Race opens at Kitchen Dog, while strongly-acted Oswald: The Actual Interrogation shutters in Fort Worth. Plus, the first Nutcracker of the season, Shylock at the Winspear, and more.

5 Plays You Should See at Dallas Theaters This Week: Kitchen Dog | Nutcracker | Shakespeare

Race (Nov 15 – Dec 14 at the Kitchen Dog Theatre, 3120 McKinney Ave.Dallas, TX 75204) Tickets: Opening this weekend, the polarizing writer David Mamet’s 2009 play about two attorneys—one black, one white—defending a white man accused of a crime against a black woman receives its regional premiere. The snap-crackle of Mamet’s wit, so exemplary in Glengarry Glen Ross, has lost some of its knockout punch as of late, though he’s smart as ever. Expect plenty of twists and turns.

Oswald: The Actual Interrogation (Through Nov 17 at Casa Manana, 3101 West Lancaster Ave. Fort Worth, TX 76107) Tickets: Closing this weekend, this play by Dennis Richard recreates the intense interrogation of the alleged terrorist from police notes and testimony taken from witnesses. The Casa Manana production features a strong cast, particularly Ed Dixon in the role of detective Fritz.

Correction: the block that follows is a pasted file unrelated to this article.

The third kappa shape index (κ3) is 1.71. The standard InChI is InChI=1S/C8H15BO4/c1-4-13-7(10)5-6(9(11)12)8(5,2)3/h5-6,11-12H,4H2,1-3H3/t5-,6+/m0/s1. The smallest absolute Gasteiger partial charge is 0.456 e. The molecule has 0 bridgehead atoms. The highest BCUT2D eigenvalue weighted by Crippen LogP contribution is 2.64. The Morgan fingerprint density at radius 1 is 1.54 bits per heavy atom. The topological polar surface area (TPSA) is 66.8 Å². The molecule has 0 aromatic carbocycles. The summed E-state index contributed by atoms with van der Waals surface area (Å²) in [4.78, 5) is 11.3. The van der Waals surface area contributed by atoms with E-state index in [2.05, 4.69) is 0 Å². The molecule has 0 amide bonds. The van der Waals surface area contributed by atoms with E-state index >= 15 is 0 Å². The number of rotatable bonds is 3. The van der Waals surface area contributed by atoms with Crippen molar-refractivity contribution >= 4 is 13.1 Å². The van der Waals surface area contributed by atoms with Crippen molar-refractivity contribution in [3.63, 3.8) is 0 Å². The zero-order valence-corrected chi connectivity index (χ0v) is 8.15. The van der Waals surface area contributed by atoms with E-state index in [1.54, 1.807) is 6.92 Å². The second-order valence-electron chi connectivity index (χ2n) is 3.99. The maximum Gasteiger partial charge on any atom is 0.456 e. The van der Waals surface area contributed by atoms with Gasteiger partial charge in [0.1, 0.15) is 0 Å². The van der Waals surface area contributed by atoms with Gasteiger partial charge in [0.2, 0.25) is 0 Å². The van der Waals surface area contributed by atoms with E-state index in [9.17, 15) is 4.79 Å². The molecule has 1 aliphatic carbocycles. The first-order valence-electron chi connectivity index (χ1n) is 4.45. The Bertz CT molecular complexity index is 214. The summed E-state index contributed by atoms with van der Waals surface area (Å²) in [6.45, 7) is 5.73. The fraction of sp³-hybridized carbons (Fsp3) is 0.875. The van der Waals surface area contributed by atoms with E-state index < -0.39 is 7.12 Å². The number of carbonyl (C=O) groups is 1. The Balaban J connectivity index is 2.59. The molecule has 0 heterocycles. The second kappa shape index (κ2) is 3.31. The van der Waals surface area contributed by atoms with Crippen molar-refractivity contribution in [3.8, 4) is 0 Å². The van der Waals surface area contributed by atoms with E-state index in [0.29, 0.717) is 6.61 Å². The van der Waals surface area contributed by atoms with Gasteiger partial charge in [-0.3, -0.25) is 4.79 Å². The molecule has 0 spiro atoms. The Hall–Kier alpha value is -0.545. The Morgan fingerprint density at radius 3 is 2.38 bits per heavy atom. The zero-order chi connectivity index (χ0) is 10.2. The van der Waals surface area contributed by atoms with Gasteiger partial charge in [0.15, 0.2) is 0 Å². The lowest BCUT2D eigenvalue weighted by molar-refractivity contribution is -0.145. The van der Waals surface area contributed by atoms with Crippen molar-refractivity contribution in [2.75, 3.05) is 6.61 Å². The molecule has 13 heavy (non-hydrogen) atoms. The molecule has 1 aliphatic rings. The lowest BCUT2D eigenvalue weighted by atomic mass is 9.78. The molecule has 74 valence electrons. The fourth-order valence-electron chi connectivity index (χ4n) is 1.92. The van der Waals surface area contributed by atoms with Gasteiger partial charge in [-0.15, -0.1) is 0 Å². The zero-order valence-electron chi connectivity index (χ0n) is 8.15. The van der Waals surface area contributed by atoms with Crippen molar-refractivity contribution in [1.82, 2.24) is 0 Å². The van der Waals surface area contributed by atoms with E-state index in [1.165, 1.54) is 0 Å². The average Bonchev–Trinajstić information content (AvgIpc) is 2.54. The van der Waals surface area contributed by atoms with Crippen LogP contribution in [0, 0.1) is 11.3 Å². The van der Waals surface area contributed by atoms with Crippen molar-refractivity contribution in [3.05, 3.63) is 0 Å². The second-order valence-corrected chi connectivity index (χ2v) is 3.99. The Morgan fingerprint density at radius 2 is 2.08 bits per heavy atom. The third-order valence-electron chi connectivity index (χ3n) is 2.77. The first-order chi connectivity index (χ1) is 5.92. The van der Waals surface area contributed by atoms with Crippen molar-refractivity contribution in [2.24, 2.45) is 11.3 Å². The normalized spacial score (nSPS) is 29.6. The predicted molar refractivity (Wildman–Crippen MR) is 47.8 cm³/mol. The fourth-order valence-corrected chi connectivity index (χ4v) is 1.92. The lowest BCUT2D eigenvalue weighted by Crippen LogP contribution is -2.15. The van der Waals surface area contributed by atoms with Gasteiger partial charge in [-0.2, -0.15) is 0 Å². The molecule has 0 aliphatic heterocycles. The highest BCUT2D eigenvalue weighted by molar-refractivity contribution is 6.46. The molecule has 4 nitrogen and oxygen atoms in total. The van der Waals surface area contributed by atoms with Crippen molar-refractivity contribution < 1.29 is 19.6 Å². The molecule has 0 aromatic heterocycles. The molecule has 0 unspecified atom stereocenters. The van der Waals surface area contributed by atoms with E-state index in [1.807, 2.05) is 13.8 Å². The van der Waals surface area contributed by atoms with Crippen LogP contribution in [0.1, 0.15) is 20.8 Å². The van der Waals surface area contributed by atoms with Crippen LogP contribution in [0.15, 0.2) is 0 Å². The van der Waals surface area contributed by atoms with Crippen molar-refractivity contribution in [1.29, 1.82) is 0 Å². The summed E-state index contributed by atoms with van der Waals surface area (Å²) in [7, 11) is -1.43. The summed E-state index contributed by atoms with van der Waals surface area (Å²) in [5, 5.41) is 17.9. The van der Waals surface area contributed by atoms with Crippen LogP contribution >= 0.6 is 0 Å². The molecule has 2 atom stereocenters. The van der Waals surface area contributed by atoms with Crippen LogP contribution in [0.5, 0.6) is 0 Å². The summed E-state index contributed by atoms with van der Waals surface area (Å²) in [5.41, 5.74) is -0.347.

Moscow Ballet’s Great Russian Nutcracker 2013 (Nov 15-17 at SMU’s McFarlin Auditorium 6405 Boaz Ln., Ste. 101 Dallas, TX 75275) Tickets: Nutcracker season official kicks-off this weekend with the heavyweight touring company that is being billed as a “tinkered” version, which includes a fusion of classical ballet and “Broadway-style” choreography by British actor and director James Warwick. The production will also new costumes and multi-cultural solo dances, which may rub purists, but which promise to freshen up a familiar classic.

The Rivals (Oct 31 – Dec 1 at Stage West, 821 W. Vickery Blvd.Fort Worth, TX 76104) TicketsStage West knows how to pull off a comedy of manners, so it was only a matter of time before they tried their hand at Richard Sheridan’s Georgian drama The Rivals. The play pokes fun at the social norms of the late 1700s, in which the wealthy and fashionable descended on the English town of Bath for rest and relaxation. Calling all literary nerds: the genesis of the word “malapropism” is the character Mrs. Malaprop, who often transposes words that look similar for comedic affect.

The Merchant of Venice (Nov 17-18 at the Winspear Opera House – Hamon Hall, 2403 Flora St.Dallas, TX 75201) Tickets:“If you prick us, do we not bleed?” cries Shylock, the iconic character in Shakespeare’s most enthralling and unsettling comedies, The Merchant of Venice. “And if you wrong us, shall we not revenge?” he continues in that same famous speech, as he, and the other inhabitants of the cities Venice and Belmont, seek life, love, justice, fortune, and mercy in one of the Bard’s major work. Shakespeare Dallas stages a reading of the play as part of its laudable, multi-year effort to stage readings of every single play by Shakespeare.